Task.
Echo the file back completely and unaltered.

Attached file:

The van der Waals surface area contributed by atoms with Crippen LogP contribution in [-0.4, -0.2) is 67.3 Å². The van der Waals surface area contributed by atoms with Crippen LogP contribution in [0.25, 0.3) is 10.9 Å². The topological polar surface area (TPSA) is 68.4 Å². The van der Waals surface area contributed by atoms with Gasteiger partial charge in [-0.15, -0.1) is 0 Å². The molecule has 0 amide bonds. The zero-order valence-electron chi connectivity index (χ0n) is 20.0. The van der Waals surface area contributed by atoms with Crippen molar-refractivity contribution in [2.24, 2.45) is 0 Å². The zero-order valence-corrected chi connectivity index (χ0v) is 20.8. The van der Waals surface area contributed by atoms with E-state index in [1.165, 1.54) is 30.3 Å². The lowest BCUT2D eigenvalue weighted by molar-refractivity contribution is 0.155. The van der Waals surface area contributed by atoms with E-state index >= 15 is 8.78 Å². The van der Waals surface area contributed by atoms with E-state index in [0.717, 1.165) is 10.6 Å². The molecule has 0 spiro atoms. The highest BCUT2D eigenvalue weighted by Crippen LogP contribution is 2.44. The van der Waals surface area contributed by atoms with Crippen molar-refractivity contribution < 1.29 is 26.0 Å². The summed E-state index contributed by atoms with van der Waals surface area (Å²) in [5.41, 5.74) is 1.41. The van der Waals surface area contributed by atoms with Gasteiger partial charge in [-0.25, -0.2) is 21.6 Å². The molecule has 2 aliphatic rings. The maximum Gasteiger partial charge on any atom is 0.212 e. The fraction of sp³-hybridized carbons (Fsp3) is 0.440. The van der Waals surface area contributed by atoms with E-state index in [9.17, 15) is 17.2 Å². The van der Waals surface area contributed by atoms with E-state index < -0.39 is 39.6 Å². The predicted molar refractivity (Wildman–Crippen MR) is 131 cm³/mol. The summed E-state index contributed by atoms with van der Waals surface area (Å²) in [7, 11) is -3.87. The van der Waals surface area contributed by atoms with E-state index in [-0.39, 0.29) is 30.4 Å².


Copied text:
The van der Waals surface area contributed by atoms with Crippen LogP contribution in [-0.4, -0.2) is 67.3 Å². The van der Waals surface area contributed by atoms with Crippen LogP contribution in [0.25, 0.3) is 10.9 Å². The topological polar surface area (TPSA) is 68.4 Å². The van der Waals surface area contributed by atoms with Gasteiger partial charge in [-0.15, -0.1) is 0 Å². The molecule has 0 amide bonds. The zero-order valence-electron chi connectivity index (χ0n) is 20.0. The van der Waals surface area contributed by atoms with Crippen molar-refractivity contribution in [2.24, 2.45) is 0 Å². The zero-order valence-corrected chi connectivity index (χ0v) is 20.8. The van der Waals surface area contributed by atoms with E-state index in [1.165, 1.54) is 30.3 Å². The lowest BCUT2D eigenvalue weighted by molar-refractivity contribution is 0.155. The van der Waals surface area contributed by atoms with E-state index >= 15 is 8.78 Å². The van der Waals surface area contributed by atoms with E-state index in [0.717, 1.165) is 10.6 Å². The molecule has 0 spiro atoms. The highest BCUT2D eigenvalue weighted by Crippen LogP contribution is 2.44. The van der Waals surface area contributed by atoms with Crippen molar-refractivity contribution < 1.29 is 26.0 Å². The summed E-state index contributed by atoms with van der Waals surface area (Å²) in [5.41, 5.74) is 1.41. The van der Waals surface area contributed by atoms with Gasteiger partial charge in [-0.25, -0.2) is 21.6 Å². The molecule has 2 aliphatic rings. The maximum Gasteiger partial charge on any atom is 0.212 e. The fraction of sp³-hybridized carbons (Fsp3) is 0.440. The van der Waals surface area contributed by atoms with E-state index in [9.17, 15) is 17.2 Å². The van der Waals surface area contributed by atoms with E-state index < -0.39 is 39.6 Å². The predicted molar refractivity (Wildman–Crippen MR) is 131 cm³/mol. The summed E-state index contributed by atoms with van der Waals surface area (Å²) in [7, 11) is -3.87. The van der Waals surface area contributed by atoms with E-state index in [-0.39, 0.29) is 30.4 Å².